Hello and thank you for the informative responses! I was mainly trying to figure out when or why I would use one over the other, or if I should include both.

In my experience as a brand BRAND new C/C++ student, I was browsing around on the net looking for tutorials on C/C++. I would read through one and it would tell me to do my basic 'Hello World' program and everything was great, until I read a different tutorial and it had some totally different way to do it.

So I didn't know which way was 'right' or if the tutorials I was using were valid, or what the heck was going on. Finally I came accross the Zeus CMD tutorils which explained that printf went with stdio.h, which was for C, and that cout went with iostream, which was for C++.

In the Zeus tutorial he had an excersize showing how each was used for formatting, etc etc, and we included both header files, so I just started thinking what was the most common or industry standard way to use these two headers, and in which situation I would choose one over the other, or if I should just stick with one and disregard the other.

My end goal is to land a job as a game programmer, and eventually get into 3d programming and AI. I would also like to produce my own series of all kids of games ranging from simple single player puzzle or tetris games to the full scale multi-player games using client/server networking, databases, and all that other stuff that I have no idea about.

SO. With that information, what should I do?

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sharpnova    108
You'll get a lot of different answers to this.

A programmer who is well versed in C and C++ will use C-style IO.

printf is much more compact.

try printing out some number in showpoint, precision 2, non-scientific-notation, width 5.

in cout you'll have to throw something into the stream for each modifier, in printf it's just a compact 3 or 4 characters preceeding the variable.

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Zahlman    1682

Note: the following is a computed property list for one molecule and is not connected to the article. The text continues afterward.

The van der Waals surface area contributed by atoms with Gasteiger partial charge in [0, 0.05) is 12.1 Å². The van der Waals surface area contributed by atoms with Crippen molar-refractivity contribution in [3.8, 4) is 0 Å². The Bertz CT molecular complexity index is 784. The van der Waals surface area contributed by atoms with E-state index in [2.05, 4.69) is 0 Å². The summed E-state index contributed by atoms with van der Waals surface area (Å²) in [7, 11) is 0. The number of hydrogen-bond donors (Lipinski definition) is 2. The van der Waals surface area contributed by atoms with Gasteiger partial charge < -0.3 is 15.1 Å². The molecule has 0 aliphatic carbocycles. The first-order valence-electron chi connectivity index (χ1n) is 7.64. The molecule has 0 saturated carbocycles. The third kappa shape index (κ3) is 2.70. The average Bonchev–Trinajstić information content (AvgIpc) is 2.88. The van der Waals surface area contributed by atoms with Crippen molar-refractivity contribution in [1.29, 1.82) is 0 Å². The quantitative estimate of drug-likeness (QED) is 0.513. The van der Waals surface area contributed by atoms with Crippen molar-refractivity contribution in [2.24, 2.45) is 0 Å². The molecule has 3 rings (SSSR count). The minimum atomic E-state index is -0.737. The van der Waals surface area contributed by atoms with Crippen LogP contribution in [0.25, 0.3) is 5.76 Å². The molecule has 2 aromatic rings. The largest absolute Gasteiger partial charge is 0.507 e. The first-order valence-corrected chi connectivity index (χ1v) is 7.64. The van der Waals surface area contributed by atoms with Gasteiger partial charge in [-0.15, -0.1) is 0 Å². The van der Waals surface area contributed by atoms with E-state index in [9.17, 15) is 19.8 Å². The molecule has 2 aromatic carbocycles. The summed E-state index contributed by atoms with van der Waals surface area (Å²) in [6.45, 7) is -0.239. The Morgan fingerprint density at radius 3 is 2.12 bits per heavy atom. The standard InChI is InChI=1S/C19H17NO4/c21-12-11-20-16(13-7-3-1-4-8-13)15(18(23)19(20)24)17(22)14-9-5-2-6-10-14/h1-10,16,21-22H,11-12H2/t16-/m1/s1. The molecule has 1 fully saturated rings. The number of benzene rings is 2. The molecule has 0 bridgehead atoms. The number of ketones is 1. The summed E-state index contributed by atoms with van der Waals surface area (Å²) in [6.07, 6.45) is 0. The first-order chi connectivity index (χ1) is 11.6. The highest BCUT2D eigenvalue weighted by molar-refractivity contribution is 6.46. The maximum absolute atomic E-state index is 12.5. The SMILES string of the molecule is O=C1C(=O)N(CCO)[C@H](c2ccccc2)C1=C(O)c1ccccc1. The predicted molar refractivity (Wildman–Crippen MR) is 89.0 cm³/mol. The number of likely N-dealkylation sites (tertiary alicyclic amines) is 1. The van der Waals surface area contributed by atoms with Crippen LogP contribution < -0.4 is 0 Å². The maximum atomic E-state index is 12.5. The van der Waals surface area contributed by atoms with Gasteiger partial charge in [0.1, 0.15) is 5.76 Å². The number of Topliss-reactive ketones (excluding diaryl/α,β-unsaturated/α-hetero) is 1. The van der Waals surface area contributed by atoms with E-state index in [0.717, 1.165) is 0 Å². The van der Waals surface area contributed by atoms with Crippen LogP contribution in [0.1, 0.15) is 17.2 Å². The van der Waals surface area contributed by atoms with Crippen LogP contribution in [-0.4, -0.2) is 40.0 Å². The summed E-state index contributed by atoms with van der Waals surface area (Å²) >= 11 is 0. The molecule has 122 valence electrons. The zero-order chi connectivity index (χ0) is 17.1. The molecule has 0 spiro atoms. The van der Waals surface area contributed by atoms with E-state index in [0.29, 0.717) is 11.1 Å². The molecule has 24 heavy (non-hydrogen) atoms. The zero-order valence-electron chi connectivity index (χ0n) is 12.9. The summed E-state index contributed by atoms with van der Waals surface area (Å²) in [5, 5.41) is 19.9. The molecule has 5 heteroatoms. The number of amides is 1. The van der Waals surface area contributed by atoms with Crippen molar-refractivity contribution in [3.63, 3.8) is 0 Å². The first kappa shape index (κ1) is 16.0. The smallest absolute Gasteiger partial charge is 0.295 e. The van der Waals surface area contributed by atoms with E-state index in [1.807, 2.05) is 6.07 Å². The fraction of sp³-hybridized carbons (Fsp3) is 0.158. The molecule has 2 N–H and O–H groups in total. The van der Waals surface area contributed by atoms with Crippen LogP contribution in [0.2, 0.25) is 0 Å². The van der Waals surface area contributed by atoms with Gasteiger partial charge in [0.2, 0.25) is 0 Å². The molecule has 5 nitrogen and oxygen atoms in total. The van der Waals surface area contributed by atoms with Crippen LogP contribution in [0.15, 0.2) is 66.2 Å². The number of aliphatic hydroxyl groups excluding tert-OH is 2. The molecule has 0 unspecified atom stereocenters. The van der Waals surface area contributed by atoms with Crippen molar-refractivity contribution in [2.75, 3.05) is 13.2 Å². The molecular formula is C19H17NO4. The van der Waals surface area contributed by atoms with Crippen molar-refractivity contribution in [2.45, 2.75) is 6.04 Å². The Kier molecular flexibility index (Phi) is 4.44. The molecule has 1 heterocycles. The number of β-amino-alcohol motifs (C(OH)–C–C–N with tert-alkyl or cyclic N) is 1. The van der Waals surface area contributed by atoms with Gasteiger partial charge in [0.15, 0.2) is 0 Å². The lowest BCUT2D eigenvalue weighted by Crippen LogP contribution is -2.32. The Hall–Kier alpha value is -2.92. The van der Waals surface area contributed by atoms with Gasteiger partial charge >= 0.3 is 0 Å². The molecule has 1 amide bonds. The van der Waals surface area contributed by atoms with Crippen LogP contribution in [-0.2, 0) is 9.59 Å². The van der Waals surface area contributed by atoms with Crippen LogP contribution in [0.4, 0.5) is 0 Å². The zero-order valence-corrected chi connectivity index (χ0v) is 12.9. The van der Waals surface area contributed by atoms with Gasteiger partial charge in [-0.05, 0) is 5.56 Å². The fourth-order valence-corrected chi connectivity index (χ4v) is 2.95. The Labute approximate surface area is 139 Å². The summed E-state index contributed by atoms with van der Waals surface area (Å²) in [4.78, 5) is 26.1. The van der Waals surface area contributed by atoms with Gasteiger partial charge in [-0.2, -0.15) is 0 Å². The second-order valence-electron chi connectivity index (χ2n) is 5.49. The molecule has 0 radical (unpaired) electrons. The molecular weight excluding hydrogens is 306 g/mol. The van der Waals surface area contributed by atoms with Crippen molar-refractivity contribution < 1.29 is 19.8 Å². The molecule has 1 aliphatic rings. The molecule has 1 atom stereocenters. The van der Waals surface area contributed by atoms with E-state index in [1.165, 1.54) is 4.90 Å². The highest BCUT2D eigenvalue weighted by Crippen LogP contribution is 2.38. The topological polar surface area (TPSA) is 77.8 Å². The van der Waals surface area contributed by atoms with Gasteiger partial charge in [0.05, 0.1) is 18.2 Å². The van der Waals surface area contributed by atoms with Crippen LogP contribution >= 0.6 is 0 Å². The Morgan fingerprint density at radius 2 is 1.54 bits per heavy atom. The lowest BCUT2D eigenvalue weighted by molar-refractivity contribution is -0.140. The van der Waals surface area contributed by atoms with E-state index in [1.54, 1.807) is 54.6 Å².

Quote:
 Original post by BUnzagaHello and thank you for the informative responses! I was mainly trying to figure out when or why I would use one over the other, or if I should include both.In my experience as a brand BRAND new C/C++ student, I was browsing around on the net looking for tutorials on C/C++. I would read through one and it would tell me to do my basic 'Hello World' program and everything was great, until I read a different tutorial and it had some totally different way to do it.

C, C++, and the (commercial and/or available to the public) Internet have all been around for a long time. A lot of information out there is out of date. Worse yet, many people don't bother to keep current, and MANY people think they know a lot more about C and C++ than they really do ;), and write tutorials that hold everyone else back :(

Quote:
 My end goal is to land a job as a game programmer, and eventually get into 3d programming and AI. I would also like to produce my own series of all kids of games ranging from simple single player puzzle or tetris games to the full scale multi-player games using client/server networking, databases, and all that other stuff that I have no idea about.SO. With that information, what should I do?

Well, first of all expect it to take a long time to reach the end of your road, just like it would to reach the end of any other road of the same sort.

And then, start learning. And then make sure you know the basics.

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Zahlman    1682
Quote: